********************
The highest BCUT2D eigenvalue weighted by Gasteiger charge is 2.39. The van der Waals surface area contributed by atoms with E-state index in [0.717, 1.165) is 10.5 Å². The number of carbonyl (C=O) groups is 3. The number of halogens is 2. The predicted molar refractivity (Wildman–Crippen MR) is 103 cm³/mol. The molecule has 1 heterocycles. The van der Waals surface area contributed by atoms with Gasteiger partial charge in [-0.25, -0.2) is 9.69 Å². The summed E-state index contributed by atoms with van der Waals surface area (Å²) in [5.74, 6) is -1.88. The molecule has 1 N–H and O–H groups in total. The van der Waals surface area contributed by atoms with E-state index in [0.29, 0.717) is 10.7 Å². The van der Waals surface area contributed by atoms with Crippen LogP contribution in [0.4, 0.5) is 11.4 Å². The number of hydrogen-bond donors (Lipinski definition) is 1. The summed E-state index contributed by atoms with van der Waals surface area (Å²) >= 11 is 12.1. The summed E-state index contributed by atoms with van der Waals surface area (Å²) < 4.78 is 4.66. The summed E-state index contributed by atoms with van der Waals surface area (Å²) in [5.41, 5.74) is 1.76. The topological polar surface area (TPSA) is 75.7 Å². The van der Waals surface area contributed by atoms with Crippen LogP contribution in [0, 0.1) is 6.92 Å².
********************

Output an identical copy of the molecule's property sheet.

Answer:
The highest BCUT2D eigenvalue weighted by Gasteiger charge is 2.39. The van der Waals surface area contributed by atoms with E-state index in [0.717, 1.165) is 10.5 Å². The number of carbonyl (C=O) groups is 3. The number of halogens is 2. The predicted molar refractivity (Wildman–Crippen MR) is 103 cm³/mol. The molecule has 1 heterocycles. The van der Waals surface area contributed by atoms with Gasteiger partial charge in [-0.25, -0.2) is 9.69 Å². The summed E-state index contributed by atoms with van der Waals surface area (Å²) in [5.74, 6) is -1.88. The molecule has 1 N–H and O–H groups in total. The van der Waals surface area contributed by atoms with E-state index in [0.29, 0.717) is 10.7 Å². The van der Waals surface area contributed by atoms with Crippen LogP contribution in [0.4, 0.5) is 11.4 Å². The number of hydrogen-bond donors (Lipinski definition) is 1. The summed E-state index contributed by atoms with van der Waals surface area (Å²) >= 11 is 12.1. The summed E-state index contributed by atoms with van der Waals surface area (Å²) < 4.78 is 4.66. The summed E-state index contributed by atoms with van der Waals surface area (Å²) in [5.41, 5.74) is 1.76. The topological polar surface area (TPSA) is 75.7 Å². The van der Waals surface area contributed by atoms with Crippen LogP contribution in [0, 0.1) is 6.92 Å².